Liberalization and Cravathism: How Liberalization Triggered the Reorganization of the Legal Profession in Germany and Japan

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Transnational legal practice has grown dramatically in the last twenty years as U.S. law firms expanded overseas. (1) This expansion has invariably affected targeted nations' legal professions as previously insulated native lawyers were exposed to U.S. legal techniques and must compete against U.S. firms for corporate business. One of the most evident effects of this process is the emergence of foreign corporate law firms that appear to mirror the ever-expanding U.S. law firms. Following the example of British law firms, German and Japanese firms have grown in size and reorganized themselves along Cravathist principles in the past two decades.

In 1994 David Trubek, Yves Dezalay, Ruth Buchanan, and John Davis (hereinafter TDBD) theorized that the European offices of U.S. Cravathist firms knew how to manipulate the new vertical and horizontal dimensions of Euro-law to their clients' advantage. (2) In addition, their ability to provide comprehensive legal services was ideally suited to develop the contractual relationships businesses needed to adapt to the changing European market. (3) Combined with the Big Six accounting firms that entered the European legal market offering even more comprehensive services (4) and in-house corporate counsel demanding a broader array of legal services, (5) these competitive advantages forced top European law firms to respond. They transformed themselves from small-scale operations into large, full-service multinational law firms patterned after U.S. law firms. (6) Competitive pressure had forced convergence toward Cravathism.

The legal profession certainly plays an integral role in shaping a nation's legal field, (7) but did the U.S. firms' experience-based competitive advantage actually serve as the catalyst for the convergence towards Cravathism in Europe as TDBD argue? As this paper shows, their explanation fails to account for the fact that the convergence towards Cravathism in Germany (and later in Japan) began before U.S. firms began exerting competitive pressure.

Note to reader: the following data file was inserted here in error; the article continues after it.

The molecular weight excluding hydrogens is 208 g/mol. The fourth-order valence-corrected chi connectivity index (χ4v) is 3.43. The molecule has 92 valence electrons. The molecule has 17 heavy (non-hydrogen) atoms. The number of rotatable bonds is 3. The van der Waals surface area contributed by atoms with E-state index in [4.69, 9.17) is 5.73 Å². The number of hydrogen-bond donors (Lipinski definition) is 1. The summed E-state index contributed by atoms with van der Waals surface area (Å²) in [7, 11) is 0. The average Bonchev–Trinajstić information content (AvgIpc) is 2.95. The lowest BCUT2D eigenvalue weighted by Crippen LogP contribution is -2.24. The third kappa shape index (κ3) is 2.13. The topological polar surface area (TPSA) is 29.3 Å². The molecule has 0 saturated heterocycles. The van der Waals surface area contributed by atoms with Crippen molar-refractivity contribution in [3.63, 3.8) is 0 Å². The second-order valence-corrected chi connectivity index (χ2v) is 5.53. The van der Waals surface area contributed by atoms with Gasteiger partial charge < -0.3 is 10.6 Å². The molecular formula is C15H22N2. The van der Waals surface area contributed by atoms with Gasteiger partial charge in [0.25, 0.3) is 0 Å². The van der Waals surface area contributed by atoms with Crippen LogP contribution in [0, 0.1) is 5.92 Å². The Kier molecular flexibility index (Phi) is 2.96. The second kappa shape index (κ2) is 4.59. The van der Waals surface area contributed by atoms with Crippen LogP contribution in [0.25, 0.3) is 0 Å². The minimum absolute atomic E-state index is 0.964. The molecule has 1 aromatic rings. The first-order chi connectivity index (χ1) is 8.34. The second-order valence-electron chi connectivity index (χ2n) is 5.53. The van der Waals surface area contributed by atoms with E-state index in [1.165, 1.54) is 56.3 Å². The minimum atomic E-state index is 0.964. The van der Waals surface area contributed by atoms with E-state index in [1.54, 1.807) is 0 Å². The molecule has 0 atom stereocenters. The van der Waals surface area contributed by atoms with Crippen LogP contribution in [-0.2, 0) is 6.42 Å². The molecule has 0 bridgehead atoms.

Mary Daly has put forth a related argument as to why U.S. firms had a competitive advantage based on the common law-civil law divide between the United States and Continental Europe. (8) She argues that "the legal profession in the civil law system was ill-prepared for competition. Hamstrung by functional divisions, territorial and jurisdictional limitations, and ethical norms ... it lacked the ability to respond quickly and efficiently to changes in the demand for legal services and to new [U.S.] entrants." (9) This explanation fails to account for the similar transformation that the legal profession in the United Kingdom, a common law country, underwent in the 1980s, which is briefly described in Part IV as a necessary precursor to describing the changes in Germany.

Competitive advantage, either based on experience or on common law origins, cannot adequately explain the organizational transformation of the legal profession in Germany and Japan. By outlining the timeline of convergence in these two countries, I advance an alternative explanation based on the work of Daniel Kelemen and Eric Sibbitt. They argue that:

   [T]he shift toward U.S. legal style is the product of similar, but
   primarily uncoordinated responses by governments to
   analogous economic, political and social developments.
   Increasing economic liberalization, including the catalytic
   spread of U.S. law firms to foreign jurisdictions, and political
   fragmentation have been the primary forces encouraging the
   spread of U.S. legal style .... As other jurisdictions liberalize
   [their economies], they subject themselves to many of the
   same economic conditions that stimulated the emergence of a
   formal, transparent, and adversarial legal system in the United
   States years earlier. (10)

Kelemen and Sibbitt, however, also give the competitive pressure exerted by U. …